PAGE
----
We had another experience with what—as least to Americans—is German rudeness.  After the factory tour, we came back to the boat landing to wait for the return trip.  There was a couple in line ahead of us.  We stood about 3 feet behind them.  As we were standing there, a group of folks –about 30 of them—in a tour pushed between us and the first couple.   We were totally astounded, but decided that we’d just have to regain our places, which we did.  But once the boat got there, they pushed ahead of us again!  Fortunately, my cousin managed to get on the boat before all these rude folks forced their way on, and she then fought valiantly to save seats for us.  When we got to the table she had saved for us, we practically had to slide under another couple that was trying to take our seats!

Prague, Precious Prague! 

Wow!  Saved the best for last!  One of my other cuzzies has been to Prague and told me how fabulous it was.  She was definitely right about that!  [With one exception – the days we were there, it was at least 85 F, and that’s just absolutely, positively too hot for me!]  One really cool thing about it – at least for me – is that even my husband lost his bearings.  He’s a human compass, and his sense of direction is (almost) unfailing.   (I, on the other hand, am famously, severely directionally impaired—always turn the wrong way and, when I use reverse logic and say, “Well, this is the way I want to go, so the opposite way must be the right way” – well, that is the ONE time when I would have been right!)  There are so many streets that the maps can’t show them all.  And they’re short.  And they’re not at right angles.  And every corner looks similar – because there’s a jewelry store selling garnets (which apparently come from this part of the world), and that wonderful crystal, and so many other things for which Bohemia is famous.  It’s a good thing I’m at a point in my life where I don’t want any more jewelry because I could certainly have spent a lot of money buying things made with my birthstone!  One of the stores even had a rather fascinating sign.  The words on the sign weren’t that unusual – 60% off today.  What was unusual was that the sign happened to be very carefully and professionally stenciled on the glass window.  I ask you, if you’re just putting everything in your store on sale for a single day, are you gonna use a permanent sign?  Well, I guess another way of looking at it is that, it’s always ‘today’ so the sign is never wrong.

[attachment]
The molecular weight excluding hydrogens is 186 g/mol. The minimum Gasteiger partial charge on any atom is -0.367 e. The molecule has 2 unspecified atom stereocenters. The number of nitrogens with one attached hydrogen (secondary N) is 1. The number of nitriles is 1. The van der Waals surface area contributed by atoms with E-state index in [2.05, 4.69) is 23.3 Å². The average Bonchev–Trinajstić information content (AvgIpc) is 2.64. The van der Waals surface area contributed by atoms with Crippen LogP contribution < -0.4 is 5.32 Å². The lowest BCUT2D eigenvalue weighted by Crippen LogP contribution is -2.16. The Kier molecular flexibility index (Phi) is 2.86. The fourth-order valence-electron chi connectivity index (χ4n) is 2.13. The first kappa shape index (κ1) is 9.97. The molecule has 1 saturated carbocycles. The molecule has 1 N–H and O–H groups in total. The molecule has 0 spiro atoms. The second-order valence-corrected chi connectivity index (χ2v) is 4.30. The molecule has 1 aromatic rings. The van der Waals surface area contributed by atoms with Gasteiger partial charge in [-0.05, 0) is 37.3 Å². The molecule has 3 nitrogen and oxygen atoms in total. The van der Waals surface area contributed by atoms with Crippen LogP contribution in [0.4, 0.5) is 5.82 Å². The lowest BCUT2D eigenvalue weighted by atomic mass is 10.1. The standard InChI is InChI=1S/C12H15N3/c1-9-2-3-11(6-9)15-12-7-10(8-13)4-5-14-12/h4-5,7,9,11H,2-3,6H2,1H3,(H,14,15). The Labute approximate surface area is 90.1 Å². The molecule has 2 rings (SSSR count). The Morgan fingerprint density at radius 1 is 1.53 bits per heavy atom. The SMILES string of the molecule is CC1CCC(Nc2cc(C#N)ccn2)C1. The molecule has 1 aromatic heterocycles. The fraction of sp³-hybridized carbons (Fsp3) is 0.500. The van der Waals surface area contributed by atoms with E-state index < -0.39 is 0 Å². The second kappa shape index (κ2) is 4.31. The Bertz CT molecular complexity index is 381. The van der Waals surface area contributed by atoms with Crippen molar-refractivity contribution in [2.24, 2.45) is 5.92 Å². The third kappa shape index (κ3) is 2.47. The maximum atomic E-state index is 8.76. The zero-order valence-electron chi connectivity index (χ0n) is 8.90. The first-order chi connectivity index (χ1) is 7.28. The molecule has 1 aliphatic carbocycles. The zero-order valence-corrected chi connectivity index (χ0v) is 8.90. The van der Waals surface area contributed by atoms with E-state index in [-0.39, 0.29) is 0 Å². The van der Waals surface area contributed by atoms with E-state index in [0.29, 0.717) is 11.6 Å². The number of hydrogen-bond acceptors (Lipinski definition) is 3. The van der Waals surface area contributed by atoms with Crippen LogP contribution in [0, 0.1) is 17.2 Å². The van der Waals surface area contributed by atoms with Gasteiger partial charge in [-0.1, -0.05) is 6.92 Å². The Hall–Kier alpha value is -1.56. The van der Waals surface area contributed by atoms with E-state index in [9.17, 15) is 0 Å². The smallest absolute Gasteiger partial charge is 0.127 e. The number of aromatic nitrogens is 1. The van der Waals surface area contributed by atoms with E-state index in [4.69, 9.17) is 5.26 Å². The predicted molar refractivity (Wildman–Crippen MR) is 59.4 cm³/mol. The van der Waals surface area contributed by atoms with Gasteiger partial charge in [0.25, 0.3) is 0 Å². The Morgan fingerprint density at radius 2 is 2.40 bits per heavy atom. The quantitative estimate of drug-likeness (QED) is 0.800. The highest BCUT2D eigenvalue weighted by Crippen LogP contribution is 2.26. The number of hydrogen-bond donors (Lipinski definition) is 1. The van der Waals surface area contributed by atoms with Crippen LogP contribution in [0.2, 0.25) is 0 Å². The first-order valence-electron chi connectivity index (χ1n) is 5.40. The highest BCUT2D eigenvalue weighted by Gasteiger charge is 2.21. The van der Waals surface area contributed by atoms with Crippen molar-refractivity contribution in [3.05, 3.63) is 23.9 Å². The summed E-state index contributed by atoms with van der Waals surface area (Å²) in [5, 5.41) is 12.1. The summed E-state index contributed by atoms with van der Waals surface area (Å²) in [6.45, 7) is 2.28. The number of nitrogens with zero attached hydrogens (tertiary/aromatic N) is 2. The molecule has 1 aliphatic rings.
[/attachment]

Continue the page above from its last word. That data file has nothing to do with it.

This is a very old, very ‘international’ city and, surprisingly, many of the signs are in English.  Since folks come here from all over, English must be the one language they are most likely to share.  You see signs like “Cash and Carry” or “City Self-Storage” or ‘For Rent or Lease.”